September 23, 2013

Photo Requests from Solitary: S. Martin Luther King Drive and E. 63rd Street

In its second year, still in its infancy, the projects that fill the Photoville shipping containers at Brooklyn’s Pier 6 are an eclectic mix. There is one volume there, however, that isn’t lacking in the slightest for immediacy, simplicity and poignancy. Here’s the short lead-in to the project:

What would a person in complete isolation want to see? Men in solitary confinement at Tamms supermax prison in Illinois were asked to request a photograph of anything in the world, real or imagined, and Tamms Year Ten found photographers to make the images.

As someone deeply and persistently interested in the meaning and perception of photographs, each image on display is fascinating considering both ends of the transaction. What did the inmate, cut off from human contact, want to see? How was that interpreted by a photographer? And, in what ways was it received?

Please take a look at the other images (linked below). I also encourage you to lend your support to the project to help end tho particularly barbaric form of state-sponsored torture. As we do here every day, however, I wanted to focus and reflect with you on just one of these images. (You can click the photo for full size.)

The photo above is described by this copy:

Charles asked for pictures of four intersections in the south side of Chicago that he used to know very well: 63rd and King, 63rd and Calumet, 48th and Wabash and 61st and Indiana. Having been in prison for 22 years, he wrote: “I feel forgotten, cast away but God uses this time to show how he never forgets about us no matter what, and I will like to thank you all for everything you do and everyone at Tamms Year Ten. I do feel bless having you all in my life.” This is S. King Drive and E. 63rd Street. Photo by Jason Reblando, 2012.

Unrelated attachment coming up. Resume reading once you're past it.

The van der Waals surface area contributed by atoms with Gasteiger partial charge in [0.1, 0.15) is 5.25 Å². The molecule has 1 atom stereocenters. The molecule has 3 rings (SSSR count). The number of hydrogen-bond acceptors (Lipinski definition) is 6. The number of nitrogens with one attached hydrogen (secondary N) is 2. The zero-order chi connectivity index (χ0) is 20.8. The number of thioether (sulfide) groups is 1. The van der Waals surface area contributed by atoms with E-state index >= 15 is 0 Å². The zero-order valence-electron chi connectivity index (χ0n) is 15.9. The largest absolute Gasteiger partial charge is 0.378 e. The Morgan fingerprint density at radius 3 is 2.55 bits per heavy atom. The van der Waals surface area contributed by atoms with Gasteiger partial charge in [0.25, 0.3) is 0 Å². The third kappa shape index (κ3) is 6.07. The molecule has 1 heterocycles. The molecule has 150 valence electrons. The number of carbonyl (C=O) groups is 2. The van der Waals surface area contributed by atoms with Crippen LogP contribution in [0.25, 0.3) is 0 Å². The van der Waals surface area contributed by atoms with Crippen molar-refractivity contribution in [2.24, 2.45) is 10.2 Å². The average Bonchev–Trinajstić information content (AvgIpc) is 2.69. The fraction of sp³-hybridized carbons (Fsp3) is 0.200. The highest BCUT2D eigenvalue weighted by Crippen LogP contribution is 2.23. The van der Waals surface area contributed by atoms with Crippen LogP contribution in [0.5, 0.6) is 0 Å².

I am particularly intrigued about the photographer, Mr. Reblando’s decision-making process in carrying out Charles’ request. First pass, I was not just struck by the emptiness or, the quiet here, but I felt worry. Was this a lost opportunity given the option of  capturing the scene at rush hour even, populating the scene — and Charles’ cell, with his neighbors coming and going?

Feeling more wishful and maybe more poetical, though, I envisioned different psychological upsides. The first was the idea that the quality of isolation, extended to such a familiar place, could not just be soothing but, in a way, link Charles’ experience of isolation closer to home. The other thing I imagined was an alliance between the photo and his memory. Sure an image from rush hour  would open a window to humanity that has been cruelly withheld. Is it possible though that the relatively empty scene would serve more of a prompt for Charles to fill himself in,  even viscerally recollecting different times he was passing through? Of course, the wonderful presence of the woman in the photo, where she is placed, and that other foot too, invite other possibilities.

What do you imagine, and what are your impressions of Jason’s offering to Charles?

Here is more description of the “Photo Requests from Solitary” project at Photoville and this post at Huffington presents the photos being exhibited.

(Photo: Jason Reblando)

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Michael Shaw
See other posts by Michael here.

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